Last night, both Deputy Chief of Staff Rick Dearborn and White House National Economic Council Deputy Director Jeremy Katz said they would step down early next year. Dearborn told Fox News that his departure is ‘bittersweet’ because he loves working for Trump. But he said the time was right following the tax bill victory. According to the Washington Post, the departures are the latest indication that the administration is in the middle of a “churn” of senior staffers, although the WaPo is known to have a certain “angle” when reporting on the Trump admin.
    Dearborn oversaw the White House’s political operation, public outreach and legislative affairs. An exact date of departure has not yet been set, and he will stay in the position for the first month or two of the next year.

    This post was published at Zero Hedge on Dec 22, 2017.


  • Are Tax Cuts Really Just Undemocratic Exploitation?

    Will Wilkinson, the vice president for policy at the Niskanen Center, does not like the tax bill just passed by Congress. Writing in The New York Times, he finds the legislation ‘notably generous to corporations, high earners, inheritors of large estates and the owners of private jets.’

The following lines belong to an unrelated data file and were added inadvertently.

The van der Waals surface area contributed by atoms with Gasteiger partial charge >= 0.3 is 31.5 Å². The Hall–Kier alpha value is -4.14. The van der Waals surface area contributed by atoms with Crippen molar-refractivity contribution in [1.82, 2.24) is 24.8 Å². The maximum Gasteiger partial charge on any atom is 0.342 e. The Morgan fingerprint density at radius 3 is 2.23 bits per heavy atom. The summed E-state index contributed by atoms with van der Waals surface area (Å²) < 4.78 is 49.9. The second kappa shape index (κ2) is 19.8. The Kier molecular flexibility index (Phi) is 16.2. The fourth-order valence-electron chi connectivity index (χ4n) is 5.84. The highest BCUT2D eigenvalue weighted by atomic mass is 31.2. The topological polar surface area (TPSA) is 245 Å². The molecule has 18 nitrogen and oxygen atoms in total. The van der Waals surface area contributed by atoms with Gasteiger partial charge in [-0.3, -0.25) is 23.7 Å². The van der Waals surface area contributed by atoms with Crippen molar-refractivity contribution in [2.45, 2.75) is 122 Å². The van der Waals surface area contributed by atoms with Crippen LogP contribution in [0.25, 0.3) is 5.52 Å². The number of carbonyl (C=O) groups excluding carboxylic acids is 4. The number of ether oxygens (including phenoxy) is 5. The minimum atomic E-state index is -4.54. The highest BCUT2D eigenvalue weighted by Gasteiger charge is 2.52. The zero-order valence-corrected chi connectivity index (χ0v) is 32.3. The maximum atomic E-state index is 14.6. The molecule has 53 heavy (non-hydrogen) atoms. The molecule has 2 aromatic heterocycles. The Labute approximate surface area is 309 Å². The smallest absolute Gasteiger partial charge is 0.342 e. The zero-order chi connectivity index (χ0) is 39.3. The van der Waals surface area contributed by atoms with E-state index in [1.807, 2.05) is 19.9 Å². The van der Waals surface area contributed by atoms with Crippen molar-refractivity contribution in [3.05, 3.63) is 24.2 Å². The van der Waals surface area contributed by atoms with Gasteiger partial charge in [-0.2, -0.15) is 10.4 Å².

Wilkinson has discovered a surprising source for the legislation he dislikes so much. It is none other than the libertarian idea, promoted by Murray Rothbard and Ayn Rand, that taxation is theft. Under their theory of ‘absolute’ property rights, taxation was ‘morally criminalized.’ Democratic majorities, in this view, cannot override property rights.
    Wilkinson rejects this account. ‘The idea that there is an inherent tension between democracy and the integrity of property rights is wildly misguided.’ Democracy is a means for the poor and middle class to protect themselves from exploitative elites. Democracy is a relatively recent innovation; in pre-democratic states, ruling elites exploited the ‘lower orders.’ Those not in the ruling elite need the redistributive democratic state for protection.